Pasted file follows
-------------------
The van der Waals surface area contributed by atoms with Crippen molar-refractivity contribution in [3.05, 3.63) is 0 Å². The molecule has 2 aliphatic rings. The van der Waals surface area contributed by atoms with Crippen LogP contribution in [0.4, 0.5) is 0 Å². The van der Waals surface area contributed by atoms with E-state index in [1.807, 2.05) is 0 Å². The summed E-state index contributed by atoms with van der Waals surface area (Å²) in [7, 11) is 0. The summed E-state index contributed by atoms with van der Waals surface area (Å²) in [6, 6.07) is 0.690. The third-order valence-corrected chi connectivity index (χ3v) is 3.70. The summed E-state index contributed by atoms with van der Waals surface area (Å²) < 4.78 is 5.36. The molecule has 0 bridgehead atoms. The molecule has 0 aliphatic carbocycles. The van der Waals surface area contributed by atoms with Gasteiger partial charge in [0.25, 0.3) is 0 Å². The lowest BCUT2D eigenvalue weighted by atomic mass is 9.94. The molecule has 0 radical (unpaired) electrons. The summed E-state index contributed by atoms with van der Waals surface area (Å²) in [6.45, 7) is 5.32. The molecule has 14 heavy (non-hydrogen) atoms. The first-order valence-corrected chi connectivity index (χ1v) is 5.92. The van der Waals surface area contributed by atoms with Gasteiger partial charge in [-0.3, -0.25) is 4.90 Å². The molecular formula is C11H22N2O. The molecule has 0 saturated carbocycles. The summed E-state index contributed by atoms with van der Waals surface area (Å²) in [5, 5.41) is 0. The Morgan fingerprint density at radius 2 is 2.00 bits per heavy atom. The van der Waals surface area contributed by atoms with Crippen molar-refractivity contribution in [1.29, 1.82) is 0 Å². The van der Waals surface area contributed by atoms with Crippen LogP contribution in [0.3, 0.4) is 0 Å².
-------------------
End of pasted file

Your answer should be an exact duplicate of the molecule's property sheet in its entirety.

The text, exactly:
The van der Waals surface area contributed by atoms with Crippen molar-refractivity contribution in [3.05, 3.63) is 0 Å². The molecule has 2 aliphatic rings. The van der Waals surface area contributed by atoms with Crippen LogP contribution in [0.4, 0.5) is 0 Å². The van der Waals surface area contributed by atoms with E-state index in [1.807, 2.05) is 0 Å². The summed E-state index contributed by atoms with van der Waals surface area (Å²) in [7, 11) is 0. The summed E-state index contributed by atoms with van der Waals surface area (Å²) in [6, 6.07) is 0.690. The third-order valence-corrected chi connectivity index (χ3v) is 3.70. The summed E-state index contributed by atoms with van der Waals surface area (Å²) < 4.78 is 5.36. The molecule has 0 bridgehead atoms. The molecule has 0 aliphatic carbocycles. The van der Waals surface area contributed by atoms with Gasteiger partial charge in [0.25, 0.3) is 0 Å². The lowest BCUT2D eigenvalue weighted by atomic mass is 9.94. The molecule has 0 radical (unpaired) electrons. The summed E-state index contributed by atoms with van der Waals surface area (Å²) in [6.45, 7) is 5.32. The molecule has 14 heavy (non-hydrogen) atoms. The first-order valence-corrected chi connectivity index (χ1v) is 5.92. The van der Waals surface area contributed by atoms with Gasteiger partial charge in [-0.3, -0.25) is 4.90 Å². The molecular formula is C11H22N2O. The molecule has 0 saturated carbocycles. The summed E-state index contributed by atoms with van der Waals surface area (Å²) in [5, 5.41) is 0. The Morgan fingerprint density at radius 2 is 2.00 bits per heavy atom. The van der Waals surface area contributed by atoms with Crippen molar-refractivity contribution in [1.29, 1.82) is 0 Å². The van der Waals surface area contributed by atoms with Crippen LogP contribution in [0.3, 0.4) is 0 Å².